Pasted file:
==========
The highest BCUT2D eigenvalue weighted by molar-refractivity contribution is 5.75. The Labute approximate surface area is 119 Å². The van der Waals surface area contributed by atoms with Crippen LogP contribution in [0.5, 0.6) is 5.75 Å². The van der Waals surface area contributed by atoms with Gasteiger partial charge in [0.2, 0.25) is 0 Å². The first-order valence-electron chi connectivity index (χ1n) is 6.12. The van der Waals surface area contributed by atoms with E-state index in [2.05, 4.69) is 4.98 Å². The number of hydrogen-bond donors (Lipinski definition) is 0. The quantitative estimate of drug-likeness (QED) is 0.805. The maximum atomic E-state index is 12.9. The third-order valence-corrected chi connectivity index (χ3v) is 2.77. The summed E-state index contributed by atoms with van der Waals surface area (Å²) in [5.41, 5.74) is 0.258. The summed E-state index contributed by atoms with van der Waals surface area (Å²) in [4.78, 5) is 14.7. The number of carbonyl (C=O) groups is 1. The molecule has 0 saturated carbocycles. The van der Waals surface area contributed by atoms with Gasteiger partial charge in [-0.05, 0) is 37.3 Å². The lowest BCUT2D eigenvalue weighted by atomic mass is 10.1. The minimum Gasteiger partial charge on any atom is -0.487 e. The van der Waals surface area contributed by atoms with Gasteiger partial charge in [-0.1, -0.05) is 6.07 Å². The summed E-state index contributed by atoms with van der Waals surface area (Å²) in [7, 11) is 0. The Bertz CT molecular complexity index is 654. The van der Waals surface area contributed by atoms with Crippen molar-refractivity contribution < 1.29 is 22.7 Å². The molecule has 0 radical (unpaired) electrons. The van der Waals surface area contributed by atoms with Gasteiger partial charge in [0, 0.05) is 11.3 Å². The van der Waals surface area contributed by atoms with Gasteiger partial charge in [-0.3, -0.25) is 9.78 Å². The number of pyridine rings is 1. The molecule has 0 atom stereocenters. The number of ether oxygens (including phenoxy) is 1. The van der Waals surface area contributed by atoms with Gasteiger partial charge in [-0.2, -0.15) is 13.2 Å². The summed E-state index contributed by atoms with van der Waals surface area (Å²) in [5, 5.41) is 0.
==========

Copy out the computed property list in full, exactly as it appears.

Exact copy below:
The highest BCUT2D eigenvalue weighted by molar-refractivity contribution is 5.75. The Labute approximate surface area is 119 Å². The van der Waals surface area contributed by atoms with Crippen LogP contribution in [0.5, 0.6) is 5.75 Å². The van der Waals surface area contributed by atoms with Gasteiger partial charge in [0.2, 0.25) is 0 Å². The first-order valence-electron chi connectivity index (χ1n) is 6.12. The van der Waals surface area contributed by atoms with E-state index in [2.05, 4.69) is 4.98 Å². The number of hydrogen-bond donors (Lipinski definition) is 0. The quantitative estimate of drug-likeness (QED) is 0.805. The maximum atomic E-state index is 12.9. The third-order valence-corrected chi connectivity index (χ3v) is 2.77. The summed E-state index contributed by atoms with van der Waals surface area (Å²) in [5.41, 5.74) is 0.258. The summed E-state index contributed by atoms with van der Waals surface area (Å²) in [4.78, 5) is 14.7. The number of carbonyl (C=O) groups is 1. The molecule has 0 saturated carbocycles. The van der Waals surface area contributed by atoms with Gasteiger partial charge in [-0.05, 0) is 37.3 Å². The lowest BCUT2D eigenvalue weighted by atomic mass is 10.1. The minimum Gasteiger partial charge on any atom is -0.487 e. The van der Waals surface area contributed by atoms with Gasteiger partial charge in [-0.1, -0.05) is 6.07 Å². The summed E-state index contributed by atoms with van der Waals surface area (Å²) in [7, 11) is 0. The Bertz CT molecular complexity index is 654. The van der Waals surface area contributed by atoms with Crippen molar-refractivity contribution < 1.29 is 22.7 Å². The molecule has 0 radical (unpaired) electrons. The van der Waals surface area contributed by atoms with Gasteiger partial charge in [0, 0.05) is 11.3 Å². The van der Waals surface area contributed by atoms with Gasteiger partial charge in [-0.3, -0.25) is 9.78 Å². The number of pyridine rings is 1. The molecule has 0 atom stereocenters. The number of ether oxygens (including phenoxy) is 1. The van der Waals surface area contributed by atoms with Gasteiger partial charge in [-0.2, -0.15) is 13.2 Å². The summed E-state index contributed by atoms with van der Waals surface area (Å²) in [5, 5.41) is 0.